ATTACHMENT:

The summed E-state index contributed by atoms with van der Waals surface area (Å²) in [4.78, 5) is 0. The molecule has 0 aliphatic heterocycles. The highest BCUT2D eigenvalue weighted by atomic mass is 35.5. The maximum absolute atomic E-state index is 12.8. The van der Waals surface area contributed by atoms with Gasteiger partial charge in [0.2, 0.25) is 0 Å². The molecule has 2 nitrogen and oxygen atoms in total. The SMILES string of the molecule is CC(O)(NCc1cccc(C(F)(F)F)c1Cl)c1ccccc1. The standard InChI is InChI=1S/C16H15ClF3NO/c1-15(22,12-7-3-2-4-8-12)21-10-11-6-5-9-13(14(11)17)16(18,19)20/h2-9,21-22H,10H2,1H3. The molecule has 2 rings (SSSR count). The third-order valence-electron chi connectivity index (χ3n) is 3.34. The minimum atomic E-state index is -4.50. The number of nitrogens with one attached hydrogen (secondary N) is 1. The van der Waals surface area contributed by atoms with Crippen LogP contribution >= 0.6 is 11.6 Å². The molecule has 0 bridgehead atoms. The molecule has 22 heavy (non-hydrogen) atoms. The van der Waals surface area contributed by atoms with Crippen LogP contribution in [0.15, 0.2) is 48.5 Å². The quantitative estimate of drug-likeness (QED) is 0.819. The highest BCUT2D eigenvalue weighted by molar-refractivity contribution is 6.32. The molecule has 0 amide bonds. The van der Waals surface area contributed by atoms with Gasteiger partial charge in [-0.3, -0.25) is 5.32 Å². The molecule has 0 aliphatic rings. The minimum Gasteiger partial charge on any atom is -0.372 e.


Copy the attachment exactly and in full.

The summed E-state index contributed by atoms with van der Waals surface area (Å²) in [4.78, 5) is 0. The molecule has 0 aliphatic heterocycles. The highest BCUT2D eigenvalue weighted by atomic mass is 35.5. The maximum absolute atomic E-state index is 12.8. The van der Waals surface area contributed by atoms with Gasteiger partial charge in [0.2, 0.25) is 0 Å². The molecule has 2 nitrogen and oxygen atoms in total. The SMILES string of the molecule is CC(O)(NCc1cccc(C(F)(F)F)c1Cl)c1ccccc1. The standard InChI is InChI=1S/C16H15ClF3NO/c1-15(22,12-7-3-2-4-8-12)21-10-11-6-5-9-13(14(11)17)16(18,19)20/h2-9,21-22H,10H2,1H3. The molecule has 2 rings (SSSR count). The third-order valence-electron chi connectivity index (χ3n) is 3.34. The minimum atomic E-state index is -4.50. The number of nitrogens with one attached hydrogen (secondary N) is 1. The van der Waals surface area contributed by atoms with Crippen LogP contribution >= 0.6 is 11.6 Å². The molecule has 0 bridgehead atoms. The molecule has 22 heavy (non-hydrogen) atoms. The van der Waals surface area contributed by atoms with Crippen LogP contribution in [0.15, 0.2) is 48.5 Å². The quantitative estimate of drug-likeness (QED) is 0.819. The highest BCUT2D eigenvalue weighted by molar-refractivity contribution is 6.32. The molecule has 0 amide bonds. The van der Waals surface area contributed by atoms with Gasteiger partial charge in [-0.3, -0.25) is 5.32 Å². The molecule has 0 aliphatic rings. The minimum Gasteiger partial charge on any atom is -0.372 e.